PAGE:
Cumberland, Wheeling, Zancsvillc,
Columbus, Dayton and Indianapolis.
At Wheeling he narrowly cscaned ar
rest for vagrancy, and on another oc
casion tumbled into the Chesapeake
and Ohio caual.
Swift Trip I Made by a Chicago tt Alton
JBloominoton, 111., Nov. 8. The fast
est time ever made by a train on the
Chicago &. Alton railroad was made
yesterday afternoon. Judge John P.
Altgeld was one of the speakers at
the Democratic rally and after
his speech he was taken to
Chicago oa a special train. The
train was drawn by engine No. 92 and
Engineer Foote was at the throttle
The distance from this citj to the
Union depot in Chicago via Coal Ci y
131 miles was made in 135 minute.
Tne run from this city to .Toliet via
; Coil City, a distante of 91 miles, was
l made in 100 minutes. Two dead stops
I were mn'e for orders and two stops f r
erailrjad crossings. The run from
i Pontine to Odell of twelve miles was
made in nine Minutes, a rate of seventy
, live miles an hour.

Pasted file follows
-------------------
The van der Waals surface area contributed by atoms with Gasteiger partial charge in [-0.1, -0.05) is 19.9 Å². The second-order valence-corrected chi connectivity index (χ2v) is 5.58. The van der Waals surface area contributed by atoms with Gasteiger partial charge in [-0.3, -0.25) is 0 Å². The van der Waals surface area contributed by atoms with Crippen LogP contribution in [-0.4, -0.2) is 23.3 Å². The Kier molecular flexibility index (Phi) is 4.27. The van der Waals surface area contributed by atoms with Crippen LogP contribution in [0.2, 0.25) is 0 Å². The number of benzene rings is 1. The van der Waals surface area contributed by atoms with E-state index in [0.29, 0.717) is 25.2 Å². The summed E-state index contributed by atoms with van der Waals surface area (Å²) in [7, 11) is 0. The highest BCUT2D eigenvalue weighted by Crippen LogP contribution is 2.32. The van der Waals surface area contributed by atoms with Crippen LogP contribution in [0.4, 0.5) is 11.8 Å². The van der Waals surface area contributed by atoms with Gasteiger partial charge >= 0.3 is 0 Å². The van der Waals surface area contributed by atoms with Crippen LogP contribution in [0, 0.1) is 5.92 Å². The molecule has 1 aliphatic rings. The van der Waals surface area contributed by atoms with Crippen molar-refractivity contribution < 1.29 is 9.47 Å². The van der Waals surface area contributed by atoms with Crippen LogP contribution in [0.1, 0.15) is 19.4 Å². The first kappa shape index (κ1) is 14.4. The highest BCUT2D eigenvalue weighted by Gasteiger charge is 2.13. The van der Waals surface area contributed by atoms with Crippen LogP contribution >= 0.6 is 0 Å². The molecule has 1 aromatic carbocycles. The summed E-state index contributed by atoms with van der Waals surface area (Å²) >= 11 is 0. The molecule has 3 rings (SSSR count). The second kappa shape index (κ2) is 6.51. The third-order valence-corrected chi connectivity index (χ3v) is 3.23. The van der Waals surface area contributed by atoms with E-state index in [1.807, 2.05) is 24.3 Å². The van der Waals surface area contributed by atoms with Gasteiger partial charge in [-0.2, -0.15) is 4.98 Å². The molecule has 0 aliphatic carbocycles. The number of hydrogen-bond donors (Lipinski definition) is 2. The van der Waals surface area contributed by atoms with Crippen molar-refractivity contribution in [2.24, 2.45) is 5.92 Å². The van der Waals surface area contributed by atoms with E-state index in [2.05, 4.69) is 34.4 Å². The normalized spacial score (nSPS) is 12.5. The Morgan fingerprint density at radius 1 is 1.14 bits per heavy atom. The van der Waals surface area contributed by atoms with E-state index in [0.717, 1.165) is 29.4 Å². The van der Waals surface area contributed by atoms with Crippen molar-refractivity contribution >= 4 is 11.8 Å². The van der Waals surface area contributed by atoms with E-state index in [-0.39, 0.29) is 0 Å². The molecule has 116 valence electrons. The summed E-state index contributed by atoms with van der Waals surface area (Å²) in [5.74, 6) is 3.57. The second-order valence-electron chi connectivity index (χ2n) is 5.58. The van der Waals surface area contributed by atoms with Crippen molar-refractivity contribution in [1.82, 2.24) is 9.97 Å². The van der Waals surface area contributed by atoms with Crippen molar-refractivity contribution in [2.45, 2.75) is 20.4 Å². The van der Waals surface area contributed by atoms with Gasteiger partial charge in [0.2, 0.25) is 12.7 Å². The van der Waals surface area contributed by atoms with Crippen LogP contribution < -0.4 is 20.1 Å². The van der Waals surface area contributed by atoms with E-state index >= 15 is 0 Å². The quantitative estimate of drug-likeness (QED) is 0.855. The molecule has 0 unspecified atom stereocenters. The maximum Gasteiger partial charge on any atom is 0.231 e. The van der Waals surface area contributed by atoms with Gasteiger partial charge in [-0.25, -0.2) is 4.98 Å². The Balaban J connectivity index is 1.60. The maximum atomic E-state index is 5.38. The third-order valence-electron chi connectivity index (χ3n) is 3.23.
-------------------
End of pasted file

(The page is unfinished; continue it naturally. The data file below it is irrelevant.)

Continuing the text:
Allcgnt I'mlf rlniillii In lle'irlnir Sen
ISetircan !i:-I.i anil Amnrica
Skaiti.k, V ash., Nov. 8. A telegram
from Victor!:, 15. C, says that on
special instructions from Ottawa, Col
lector of Ciiat 'ins Milno has forwarded
a large umo.mt of important infor-
I mation of the sealing question
I covering Ki ssinn and American
! rights in t.'e Bearing sea for the
u-e of the imperial anthoricie?.
It is stale I that proof has been
, obtained of previously alleged collu-
sion between the two countries so as to
influence tho approaching arbitration.
Important affidavits have been made as
to the mannerin which the officers of
I the Yorktown overhauled the sealer's
papers and took exclusive notes, sub
sequently in the possession of Russian
cruisers. . Sealers here think the story
of Delevron's insanitj- a fake and on
this account the British government re-
. quires additional details.
Bride of Her Aired Uncle.
! Toronto, Ont, Nov. 8. Pretty 16-
' year-old Carrie Pearson of Mindcn,
Mien., eloped recently with her nnclc,
Herbert "Hoskin CO years old. They
came to. Toronto and put up at the St.
.lames hotel,-. where they were found
yesterday by William Pearson, another
uncle of the'girl. The old gentlcmau